The story so far…
It’s now been nearly since six months since one of my vertebrae collapsed and the subsequent diagnosis of Myeloma as the cause of my weakened bone structure. The initial surgery to reconstruct the L5 vertebra was successful, although there is also a wedge fracture of T11 vertebra that continues to give me some discomfort.
Since the end of March I have been undergoing treatment for the Myeloma. I enrolled on the Myeloma XI clinical trial programme, although my allocated pathway through the trial was, in fact, the current ‘standard’ treatment. This starts with an ‘induction phase’ of chemotherapy with three primary drugs: Cyclophosphamide, Thalidomide and Dexamethasone (CTD) as tablets that can be taken at home. I have not had any particularly severe side effects, apart from a blood clot forming in my left leg at the beginning of May.
I have now started on my 8th three-week cycle of CTD. This is my final cycle, ending on 8th September as my numbers have now reached the level where I can progress to the next stage in my treatment…
The next stage in my treatment gets a bit more intensive. This is the stem cell treatment. After a series of tests to check that I am fit for it, the stem cell harvesting process will be initiated on September 22nd at Bradford Royal Infirmary. Additional high dose chemotherapy (Cyclosphosphamide) stimulates extra production of stem cells in the bone marrow and a series of injections over 10 days (mostly done at home) encourages these stem cells to enter the blood stream. On 1st October I go into St. James hospital in Leeds where the stem cells are harvested from my blood stream by connecting me up to something like a dialysis machine. Blood is taken out of one arm, into a special machine that extracts the stem cells and then the rest of the blood is put back in the other arm.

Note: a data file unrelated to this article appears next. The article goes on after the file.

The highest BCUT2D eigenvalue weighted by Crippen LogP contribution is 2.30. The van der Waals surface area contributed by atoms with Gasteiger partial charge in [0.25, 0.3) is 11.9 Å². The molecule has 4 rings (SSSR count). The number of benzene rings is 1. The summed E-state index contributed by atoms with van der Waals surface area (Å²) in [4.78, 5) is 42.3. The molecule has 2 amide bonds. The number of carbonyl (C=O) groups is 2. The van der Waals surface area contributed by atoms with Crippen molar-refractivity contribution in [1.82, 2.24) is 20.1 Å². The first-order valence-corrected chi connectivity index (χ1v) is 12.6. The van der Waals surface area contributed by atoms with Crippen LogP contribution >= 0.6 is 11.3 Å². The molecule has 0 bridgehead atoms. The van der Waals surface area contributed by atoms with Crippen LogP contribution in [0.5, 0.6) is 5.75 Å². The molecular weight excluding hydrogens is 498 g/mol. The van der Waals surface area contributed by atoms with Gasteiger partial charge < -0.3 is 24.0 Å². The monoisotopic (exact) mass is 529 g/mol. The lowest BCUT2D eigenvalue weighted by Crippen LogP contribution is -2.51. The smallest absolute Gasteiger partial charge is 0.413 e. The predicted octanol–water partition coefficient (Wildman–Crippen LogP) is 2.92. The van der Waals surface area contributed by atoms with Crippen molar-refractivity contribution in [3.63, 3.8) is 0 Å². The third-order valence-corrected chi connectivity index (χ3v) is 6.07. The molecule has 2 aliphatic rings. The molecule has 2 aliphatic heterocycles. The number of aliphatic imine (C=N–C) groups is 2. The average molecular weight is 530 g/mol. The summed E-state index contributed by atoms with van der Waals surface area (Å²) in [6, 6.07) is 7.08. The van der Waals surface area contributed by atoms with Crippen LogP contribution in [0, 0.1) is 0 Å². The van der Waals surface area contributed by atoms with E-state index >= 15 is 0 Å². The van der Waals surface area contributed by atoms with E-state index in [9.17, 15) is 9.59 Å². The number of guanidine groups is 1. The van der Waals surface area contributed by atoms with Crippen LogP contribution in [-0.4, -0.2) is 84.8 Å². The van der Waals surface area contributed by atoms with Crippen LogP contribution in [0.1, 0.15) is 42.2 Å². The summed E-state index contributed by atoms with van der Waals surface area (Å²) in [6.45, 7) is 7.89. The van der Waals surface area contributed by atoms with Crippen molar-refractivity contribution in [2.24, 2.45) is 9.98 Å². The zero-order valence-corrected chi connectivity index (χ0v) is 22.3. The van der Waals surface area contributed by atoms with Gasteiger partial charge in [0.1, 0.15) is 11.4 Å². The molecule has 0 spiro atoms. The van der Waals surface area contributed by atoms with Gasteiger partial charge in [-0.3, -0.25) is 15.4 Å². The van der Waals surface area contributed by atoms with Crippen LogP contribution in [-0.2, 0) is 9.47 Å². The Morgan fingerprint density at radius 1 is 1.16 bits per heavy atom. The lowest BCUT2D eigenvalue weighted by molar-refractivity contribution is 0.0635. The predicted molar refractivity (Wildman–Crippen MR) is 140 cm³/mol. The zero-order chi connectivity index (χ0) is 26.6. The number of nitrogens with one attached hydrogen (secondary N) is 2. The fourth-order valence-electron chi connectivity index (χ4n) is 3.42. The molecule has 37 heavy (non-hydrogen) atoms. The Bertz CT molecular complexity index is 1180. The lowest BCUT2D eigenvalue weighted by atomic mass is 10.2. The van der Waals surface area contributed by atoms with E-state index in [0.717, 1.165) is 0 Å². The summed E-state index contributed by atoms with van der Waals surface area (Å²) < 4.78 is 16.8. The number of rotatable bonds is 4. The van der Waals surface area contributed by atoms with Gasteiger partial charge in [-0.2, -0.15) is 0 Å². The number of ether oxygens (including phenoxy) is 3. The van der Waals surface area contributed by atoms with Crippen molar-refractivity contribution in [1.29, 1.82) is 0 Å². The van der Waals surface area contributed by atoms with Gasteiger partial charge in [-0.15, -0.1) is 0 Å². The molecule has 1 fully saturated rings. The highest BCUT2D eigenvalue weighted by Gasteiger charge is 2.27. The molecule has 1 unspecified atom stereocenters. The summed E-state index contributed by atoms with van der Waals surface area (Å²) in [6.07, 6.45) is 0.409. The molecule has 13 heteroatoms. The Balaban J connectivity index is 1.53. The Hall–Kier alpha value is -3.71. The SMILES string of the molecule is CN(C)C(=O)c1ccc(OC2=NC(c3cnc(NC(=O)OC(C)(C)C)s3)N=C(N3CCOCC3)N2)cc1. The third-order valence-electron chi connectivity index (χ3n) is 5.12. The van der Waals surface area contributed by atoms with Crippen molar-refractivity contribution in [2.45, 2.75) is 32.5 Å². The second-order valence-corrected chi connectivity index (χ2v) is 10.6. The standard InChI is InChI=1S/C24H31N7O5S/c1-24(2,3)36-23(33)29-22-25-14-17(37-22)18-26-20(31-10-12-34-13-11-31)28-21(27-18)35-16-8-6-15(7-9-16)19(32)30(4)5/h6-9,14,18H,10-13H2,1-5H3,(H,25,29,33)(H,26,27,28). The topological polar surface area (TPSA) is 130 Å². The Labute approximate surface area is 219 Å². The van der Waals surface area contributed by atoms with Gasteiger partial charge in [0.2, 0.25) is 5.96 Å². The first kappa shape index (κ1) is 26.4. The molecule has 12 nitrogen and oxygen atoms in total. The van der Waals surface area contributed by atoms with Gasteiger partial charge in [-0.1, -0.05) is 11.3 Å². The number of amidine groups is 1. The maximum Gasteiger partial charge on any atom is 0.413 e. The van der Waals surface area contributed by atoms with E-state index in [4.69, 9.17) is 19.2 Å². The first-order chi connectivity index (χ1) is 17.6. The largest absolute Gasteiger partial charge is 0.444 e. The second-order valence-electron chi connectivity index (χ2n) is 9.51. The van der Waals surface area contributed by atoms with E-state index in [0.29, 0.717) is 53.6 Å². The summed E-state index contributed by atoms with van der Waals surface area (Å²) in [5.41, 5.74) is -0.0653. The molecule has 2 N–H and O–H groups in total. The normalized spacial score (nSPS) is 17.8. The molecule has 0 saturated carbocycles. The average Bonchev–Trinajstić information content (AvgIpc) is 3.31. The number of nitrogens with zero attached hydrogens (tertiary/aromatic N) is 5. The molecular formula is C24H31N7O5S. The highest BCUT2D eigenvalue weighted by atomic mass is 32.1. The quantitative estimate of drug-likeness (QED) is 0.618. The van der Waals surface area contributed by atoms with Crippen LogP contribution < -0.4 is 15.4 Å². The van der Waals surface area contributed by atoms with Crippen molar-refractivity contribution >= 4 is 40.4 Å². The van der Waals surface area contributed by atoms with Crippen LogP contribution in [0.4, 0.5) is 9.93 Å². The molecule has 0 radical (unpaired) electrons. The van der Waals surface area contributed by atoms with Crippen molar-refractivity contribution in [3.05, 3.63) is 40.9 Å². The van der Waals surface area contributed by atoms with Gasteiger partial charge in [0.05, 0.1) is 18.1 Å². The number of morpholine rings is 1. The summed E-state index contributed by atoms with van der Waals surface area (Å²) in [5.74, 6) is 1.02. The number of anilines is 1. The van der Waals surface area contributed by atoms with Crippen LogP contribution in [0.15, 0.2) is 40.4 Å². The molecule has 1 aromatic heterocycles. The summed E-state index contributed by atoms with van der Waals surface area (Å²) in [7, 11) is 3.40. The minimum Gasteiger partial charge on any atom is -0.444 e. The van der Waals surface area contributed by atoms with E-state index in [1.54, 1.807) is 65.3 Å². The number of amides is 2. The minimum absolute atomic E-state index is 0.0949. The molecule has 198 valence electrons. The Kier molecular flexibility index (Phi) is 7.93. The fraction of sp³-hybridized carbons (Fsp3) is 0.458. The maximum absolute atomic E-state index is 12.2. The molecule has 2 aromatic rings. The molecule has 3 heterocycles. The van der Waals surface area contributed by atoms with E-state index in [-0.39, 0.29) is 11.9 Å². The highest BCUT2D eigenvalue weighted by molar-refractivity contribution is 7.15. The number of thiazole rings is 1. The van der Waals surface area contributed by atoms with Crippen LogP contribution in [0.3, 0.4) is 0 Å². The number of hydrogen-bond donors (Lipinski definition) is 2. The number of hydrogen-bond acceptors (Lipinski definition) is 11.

Once the harvesting is successfully completed, then I get referred to the next stage, which is more high dose chemotherapy (Melphalan) followed by transplant back of my stem cells. Probably sometime in November. This high dose chemotherapy will destroy my immune system and so this involves a lengthy stay in St. James hospital (3-4 weeks), until my re-transplanted stem cells develop into healthy bone marrow producing healthy blood cells. Well that’s the theory! I’ll then need a couple of month’s recuperation at home and there’s lots of side effects to contend with.
And to give me a bit more encouragement through this more difficult phase I’d really like to help Myeloma UK with my fundraising campaign at www.JustGiving.com/Richard-Ednay